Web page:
NOTE: I don't post to this blog super-duper often anymore, because I'm busy writing, well, books. (Read more about that here.) For more up-to-date, day-to-day ramblings, visit my Facebook page.

Friday, October 17, 2014


There's nothing I like better than a chill October day full of swirling leaves, ominous skies, and scares aplenty. I don't know why humans love to be frightened, but I count myself among those who do. It was the same when I was a kid. In that spirit, I'm going to bring you some of my favorite scares every Friday. Today's is the classic Alvin Schwartz collection, Scary Stories to Tell in the Dark.

Title: Scary Stories to Tell in the Dark
Author: Alvin Schwartz
Pub info: HarperCollins, 2011 (orig Scholastic 1981); 128 pages
Genre / Audience: horror anthology / ages 10+ 
Caveat to Younger Readers: Well, it's horror--there are dead people doing things dead people oughtn't. But it's nothing terribly graphic. However, read on for more info ...

Goodreads summary:
Some boys and girls were at a party one night. There was a graveyard down the street, and they were talking about how scary it was.
"Don't ever stand on a grave after dark," one of the boys said. "The person inside will grab you."
"A grave doesn't scare me," said one of the girls. "I'll do it right now. . . ."
Welcome to the macabre world of Scary Stories, where folklorist Alvin Schwartz offers up the most alarming collection of horror, dark revenge, and supernatural events of all time. Here is a selection of extraordinarily chilling tales along with spine-tingling illustrations by renowned artist Stephen Gammell.
My impressions:
These stories scared me silly when I was a kid. I must have read this collection over many times, because it's stuck with me. Recently I checked it out of the library to see if the scares still held.

Well, yes and no. The stories are genuinely creepy--though a large section of the book is dedicated to silly/funny "scary" tales--but the writing is not terrifying. The stories are told in a straightforward, unadorned style, and are quite short. Schwartz took his inspiration from urban legends and folktales from different countries. (As an adult, I was most interested in the bibliography he supplies in the back.)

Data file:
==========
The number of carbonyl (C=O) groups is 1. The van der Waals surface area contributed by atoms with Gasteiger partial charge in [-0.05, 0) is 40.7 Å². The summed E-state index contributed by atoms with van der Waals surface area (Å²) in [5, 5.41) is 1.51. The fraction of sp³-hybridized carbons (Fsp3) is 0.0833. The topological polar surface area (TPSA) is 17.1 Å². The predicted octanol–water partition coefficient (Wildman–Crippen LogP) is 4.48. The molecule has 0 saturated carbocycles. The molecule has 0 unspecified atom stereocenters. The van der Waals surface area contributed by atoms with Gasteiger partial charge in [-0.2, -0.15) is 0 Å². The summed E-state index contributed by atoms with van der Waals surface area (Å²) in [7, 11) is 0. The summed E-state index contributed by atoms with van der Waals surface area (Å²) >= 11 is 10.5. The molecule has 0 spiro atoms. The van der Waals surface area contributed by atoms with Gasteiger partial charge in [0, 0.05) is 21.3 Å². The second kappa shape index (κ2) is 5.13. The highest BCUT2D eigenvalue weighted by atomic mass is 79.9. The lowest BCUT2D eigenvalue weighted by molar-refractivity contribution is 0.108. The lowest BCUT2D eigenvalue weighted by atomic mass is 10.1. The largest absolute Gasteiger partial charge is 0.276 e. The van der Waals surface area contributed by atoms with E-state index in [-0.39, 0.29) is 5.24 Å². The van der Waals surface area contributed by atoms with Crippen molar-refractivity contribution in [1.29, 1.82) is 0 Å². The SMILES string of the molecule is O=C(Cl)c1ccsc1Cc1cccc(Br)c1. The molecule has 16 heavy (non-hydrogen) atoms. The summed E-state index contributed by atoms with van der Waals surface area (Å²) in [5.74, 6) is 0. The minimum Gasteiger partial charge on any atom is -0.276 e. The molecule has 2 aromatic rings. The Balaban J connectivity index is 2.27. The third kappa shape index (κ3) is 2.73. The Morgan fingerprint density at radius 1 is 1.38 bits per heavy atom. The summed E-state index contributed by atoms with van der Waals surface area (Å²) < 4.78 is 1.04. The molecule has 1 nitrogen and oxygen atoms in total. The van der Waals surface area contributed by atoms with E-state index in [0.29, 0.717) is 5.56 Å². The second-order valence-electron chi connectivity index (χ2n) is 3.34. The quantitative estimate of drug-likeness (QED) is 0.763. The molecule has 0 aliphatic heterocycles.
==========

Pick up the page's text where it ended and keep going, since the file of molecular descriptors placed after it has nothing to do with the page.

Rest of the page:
But here's the kicker: The illustrations, depending on which edition you get, can be truly frightening. The original edition featured black-and-white drawings by Caldecott Medal winner Stephen Gammell, and I realize now that it was the drawings coupled with the stories that kept me up nights as a kid. Indeed, it's been theorized that the drawings are what's landed this book on the radar of banned-book enthusiasts, along with its two sequels. When HarperCollins released a 30th anniversary edition, however, Gammell's controversial artwork was gone, replaced by illustrations by Brett Helquist (A Series of Unfortunate Events). While Helquist is a talented artist, his depictions don't have the haunting, unearthly, and frankly terrifying quality of the Gammell illustrations. The Horn Book praised the new edition, calling it "handsome and accessible; now young readers have a choice of how scared they want to be—just a little, or a whole lot." Take your pick according to your comfort level, but when I was a kid, I wanted to be scared a whole lot--always. Click here to read an interesting comparison (with illustrations) between these two editions.

About Alvin (from Amazon):
Alvin Schwartz is known for a body of work of more than two dozen books of folklore for young readers that explore everything from wordplay and humor to tales and legends of all kinds. His collections of scary stories--Scary Stories to Tell in the Dark, More Scary Stories to Tell in the Dark, Scary Stories 3, and two I Can Read Books, In a Dark, Dark Room and Ghosts!--are just part of his matchless folklore collection. Schwartz died in 1992.

About Stephen:
Stephen Gammell, who won the 1989 Caldecott Medal for Song and Dance Man (written by Karen Ackerman), also won the Caldecott Honor Medal for The Relatives Came (written by Cynthia Rylant). He lives with his wife in St. Paul, Minnesota.

Read more about Alvin Schwartz in this New York Times obituary. Click here for yet another take on Gammell's eerie artwork for Scary Stories to Tell in the Dark.

Need more scares? Every Friday in October I'll serve up a new one. Search for the tag Scare of the Week to see them all.

No comments:

Post a Comment